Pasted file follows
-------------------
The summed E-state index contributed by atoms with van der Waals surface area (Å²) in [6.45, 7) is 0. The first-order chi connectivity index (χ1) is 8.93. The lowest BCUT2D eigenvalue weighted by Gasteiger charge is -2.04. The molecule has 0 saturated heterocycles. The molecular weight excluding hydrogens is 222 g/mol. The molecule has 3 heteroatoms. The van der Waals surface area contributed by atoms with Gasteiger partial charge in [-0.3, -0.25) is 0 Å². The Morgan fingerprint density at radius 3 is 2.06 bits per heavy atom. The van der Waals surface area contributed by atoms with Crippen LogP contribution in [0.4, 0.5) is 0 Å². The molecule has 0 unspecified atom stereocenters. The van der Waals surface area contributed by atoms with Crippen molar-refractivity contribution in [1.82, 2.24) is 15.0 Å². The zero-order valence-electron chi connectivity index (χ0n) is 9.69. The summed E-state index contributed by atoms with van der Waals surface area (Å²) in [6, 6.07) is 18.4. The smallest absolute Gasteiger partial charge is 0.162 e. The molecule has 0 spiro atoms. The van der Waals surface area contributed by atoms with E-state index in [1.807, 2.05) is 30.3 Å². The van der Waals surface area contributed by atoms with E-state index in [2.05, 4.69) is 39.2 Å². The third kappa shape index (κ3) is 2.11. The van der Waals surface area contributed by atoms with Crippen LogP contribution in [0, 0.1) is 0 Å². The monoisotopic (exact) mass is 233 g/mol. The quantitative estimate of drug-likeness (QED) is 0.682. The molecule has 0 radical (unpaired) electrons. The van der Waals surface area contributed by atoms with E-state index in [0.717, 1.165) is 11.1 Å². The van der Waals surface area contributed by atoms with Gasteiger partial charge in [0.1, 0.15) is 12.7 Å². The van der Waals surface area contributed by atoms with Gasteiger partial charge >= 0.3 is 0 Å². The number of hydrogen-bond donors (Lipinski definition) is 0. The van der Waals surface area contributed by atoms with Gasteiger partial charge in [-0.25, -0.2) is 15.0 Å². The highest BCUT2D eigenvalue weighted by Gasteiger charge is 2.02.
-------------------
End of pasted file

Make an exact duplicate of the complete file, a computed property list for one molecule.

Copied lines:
The summed E-state index contributed by atoms with van der Waals surface area (Å²) in [6.45, 7) is 0. The first-order chi connectivity index (χ1) is 8.93. The lowest BCUT2D eigenvalue weighted by Gasteiger charge is -2.04. The molecule has 0 saturated heterocycles. The molecular weight excluding hydrogens is 222 g/mol. The molecule has 3 heteroatoms. The van der Waals surface area contributed by atoms with Gasteiger partial charge in [-0.3, -0.25) is 0 Å². The Morgan fingerprint density at radius 3 is 2.06 bits per heavy atom. The van der Waals surface area contributed by atoms with Crippen LogP contribution in [0.4, 0.5) is 0 Å². The molecule has 0 unspecified atom stereocenters. The van der Waals surface area contributed by atoms with Crippen molar-refractivity contribution in [1.82, 2.24) is 15.0 Å². The zero-order valence-electron chi connectivity index (χ0n) is 9.69. The summed E-state index contributed by atoms with van der Waals surface area (Å²) in [6, 6.07) is 18.4. The smallest absolute Gasteiger partial charge is 0.162 e. The molecule has 0 spiro atoms. The van der Waals surface area contributed by atoms with E-state index in [1.807, 2.05) is 30.3 Å². The van der Waals surface area contributed by atoms with E-state index in [2.05, 4.69) is 39.2 Å². The third kappa shape index (κ3) is 2.11. The van der Waals surface area contributed by atoms with Crippen LogP contribution in [0, 0.1) is 0 Å². The monoisotopic (exact) mass is 233 g/mol. The quantitative estimate of drug-likeness (QED) is 0.682. The molecule has 0 radical (unpaired) electrons. The van der Waals surface area contributed by atoms with E-state index in [0.717, 1.165) is 11.1 Å². The van der Waals surface area contributed by atoms with Gasteiger partial charge in [0.1, 0.15) is 12.7 Å². The van der Waals surface area contributed by atoms with Gasteiger partial charge >= 0.3 is 0 Å². The number of hydrogen-bond donors (Lipinski definition) is 0. The van der Waals surface area contributed by atoms with Gasteiger partial charge in [-0.25, -0.2) is 15.0 Å². The highest BCUT2D eigenvalue weighted by Gasteiger charge is 2.02.